27th March 2021 – Eastville Park, Bristol

Early sunshine tempted us to our local park even though we knew we would have to contend with the weekend crowds. It turned out to be much colder than we anticipated, the sun disappeared and it turned to rain. There were lots of people out and so we were pleased to spend time in the woods looking for birds. We were well rewarded with a pair of nuthatches.


On the lake there was a pair of grey wagtails too but the light proved very testing.

Grey wagtail in the rain
Lesser back-backed gulls are definitely the dominant gulls on the lake at the moment
A dominant mute swan

When we got home the weather improved and we had our coffee in the garden in the sun.


24th March 2021 – Eastville Park, Bristol

It’s going to get colder they say. But for now it was a glorious day.

Lesser celandine everywhere but just one blue flower (alpine squill)

A walk round the park didn’t bring me any great surprises but at moments like that you have to look closer at what you have – and it’s all quite beautiful, even the gulls (lots of lesser black-backed gulls today).

A very aggressive but beautiful mute swan
Lesser black-backed gull
Lesser black-backed gull

It would have been even more beautiful if I had managed to capture the kingfisher which we saw flying along the river in the sun.


23rd March 2021 – St George Park, Bristol

We visited St George Park, one of our local parks here in Bristol, this afternoon to try to get some photos at the request of the Bristol Duck Project (see thebristolduckproject on Instagram) of a coot which has taken up residence in one of their houses. It was a more difficult job than I imagined as the coot was off searching for more nesting material most of the time.

The trip was well worth it though as there were two little grebes on the lake which presented a good photographic opportunity.


22nd March 2021 – Stoke Park Estate, Bristol

I had a walk over to Duchess Pond in Stoke Park this afternoon and was pleased to see that 10 ducklings (out of 12 last Thursday) are surviving.

A proud mum (and worm) with one of her ducklings

As well as mallards there were coots, moorhens, mute swans and Canada Geese all looking very purposeful on the lake but I couldn’t see the little grebe from last week.


Canada Geese

Around the edges there were robins, blackbirds, great tits and I could good hear a pair of green finches with their distinctive wheezy call.


Great tit

18th March 2021 – Stoke Park Estate, Bristol

I took on the challenge of the mud around Duchess Pond in Stoke Park and was well rewarded.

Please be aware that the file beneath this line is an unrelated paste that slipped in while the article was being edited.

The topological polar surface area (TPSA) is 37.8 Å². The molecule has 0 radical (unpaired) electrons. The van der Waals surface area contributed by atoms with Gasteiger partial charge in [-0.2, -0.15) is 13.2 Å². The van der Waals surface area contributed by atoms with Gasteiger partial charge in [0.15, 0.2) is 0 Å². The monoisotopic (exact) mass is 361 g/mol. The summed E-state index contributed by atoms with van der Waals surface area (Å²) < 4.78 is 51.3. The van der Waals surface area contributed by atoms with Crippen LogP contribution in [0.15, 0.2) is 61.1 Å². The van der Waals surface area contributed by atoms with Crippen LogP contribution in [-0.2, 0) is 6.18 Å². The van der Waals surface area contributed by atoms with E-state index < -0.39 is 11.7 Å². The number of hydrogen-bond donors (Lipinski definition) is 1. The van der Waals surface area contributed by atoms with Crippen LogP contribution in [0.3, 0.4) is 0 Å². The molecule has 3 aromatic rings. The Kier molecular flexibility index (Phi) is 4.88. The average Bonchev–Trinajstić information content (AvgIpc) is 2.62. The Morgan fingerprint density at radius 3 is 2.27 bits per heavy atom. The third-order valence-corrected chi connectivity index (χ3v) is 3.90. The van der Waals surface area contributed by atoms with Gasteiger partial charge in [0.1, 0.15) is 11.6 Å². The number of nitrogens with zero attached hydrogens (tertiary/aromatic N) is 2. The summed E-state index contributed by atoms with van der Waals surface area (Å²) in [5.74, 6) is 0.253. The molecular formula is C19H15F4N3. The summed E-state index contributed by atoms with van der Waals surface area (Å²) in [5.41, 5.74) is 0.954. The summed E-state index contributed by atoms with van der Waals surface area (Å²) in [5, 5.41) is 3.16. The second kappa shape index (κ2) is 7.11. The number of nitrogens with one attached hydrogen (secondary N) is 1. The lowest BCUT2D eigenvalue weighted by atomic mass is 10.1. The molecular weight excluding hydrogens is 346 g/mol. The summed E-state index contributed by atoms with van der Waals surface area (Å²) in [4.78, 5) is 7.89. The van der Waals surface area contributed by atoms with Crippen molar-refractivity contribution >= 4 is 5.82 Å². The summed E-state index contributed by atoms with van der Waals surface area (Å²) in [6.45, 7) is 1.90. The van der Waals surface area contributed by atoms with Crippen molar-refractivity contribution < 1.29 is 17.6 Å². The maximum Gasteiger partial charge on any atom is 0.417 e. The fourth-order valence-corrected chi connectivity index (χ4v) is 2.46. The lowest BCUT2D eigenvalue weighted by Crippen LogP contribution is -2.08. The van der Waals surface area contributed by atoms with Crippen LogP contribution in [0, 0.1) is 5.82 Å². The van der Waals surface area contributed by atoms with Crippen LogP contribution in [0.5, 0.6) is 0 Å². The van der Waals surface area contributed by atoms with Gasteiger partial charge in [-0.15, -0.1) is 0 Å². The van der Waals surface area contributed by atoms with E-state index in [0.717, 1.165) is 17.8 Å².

On the small pond I saw my first ducklings of the year – 12 in all. They had been reported yesterday so at least they had all survived one day. There were plenty of large predators around including a kestrel which, however, was more concerned by its own safety.

Kestrel taking on a big challenger

Also at the end of the large pond there was a little grebe which came out of the reeds momentarily.

The only small birds I saw were a green finch and a robin.


8th March 2021 – Dyrham Park, NT

2 days before storms and gales are forecast we had a lovely walk in the sunshine in the garden and grounds of the 17th Century Dyrham Park, one of the most notable stately homes of its age.

In the gardens there were robins everywhere and two visited us very close up.

Lovely reflections in the lower gardens
I didn’t know that the first record of snowdrops growing in the wild in Britain was near to Cirencester in 1776
I don’t think the eagle on the roof counts as a bird for my blog
A nice quiet ascent of the hill
… for splendid views of the house
…with the outskirts of Bristol in the distance

Post script

Sadly there were no deer to see in the parkland – see note below from the National Trust

“We are very sad to report that due to high levels of bovine tuberculosis (bTB) detected in our deer that we have had to cull the entire herd at Dyrham Park.

Despite our efforts to try to control the disease which has included taking advice from Government agencies and other experts, infection rates have continued to rise since it was first detected on site in 2007.  We have therefore sadly been left with no other choice but to cull the deer in order to prevent any further suffering due to this terrible disease.  The health and welfare of the deer herd has always been our number one priority. 

We – all our staff and volunteers – are all devastated by this decision and the loss of the much-loved deer herd from this very special parkland setting and we understand how upsetting this is for everyone. 

While it has been a very sad few months coming to this conclusion, we do have every intention to rid the site of bTB and will reintroduce the deer to this historic parkland setting as soon as we are able. “


1st March 2021 – Stoke Park and Eastville Park Bristol

It was chilly this morning but the sun broke through in the afternoon and I enjoyed my daily exercise walking between Stoke Park and Eastville Park. It was very muddy around Duchess Pond in Stoke Park and I was glad I had chosen to wear wellies.

Cormorant at Duchess Pond
Mallards at Duchess Pond
Carrion crow soaking up the sun

I only went as far as the entrance to Eastville Park as I spent too long watching 4 long-tailed tits building nests. What a treat.

Long-tailed tit
Long-tailed tit
Long-tailed tit
I could just see the long-tailed tit making the nest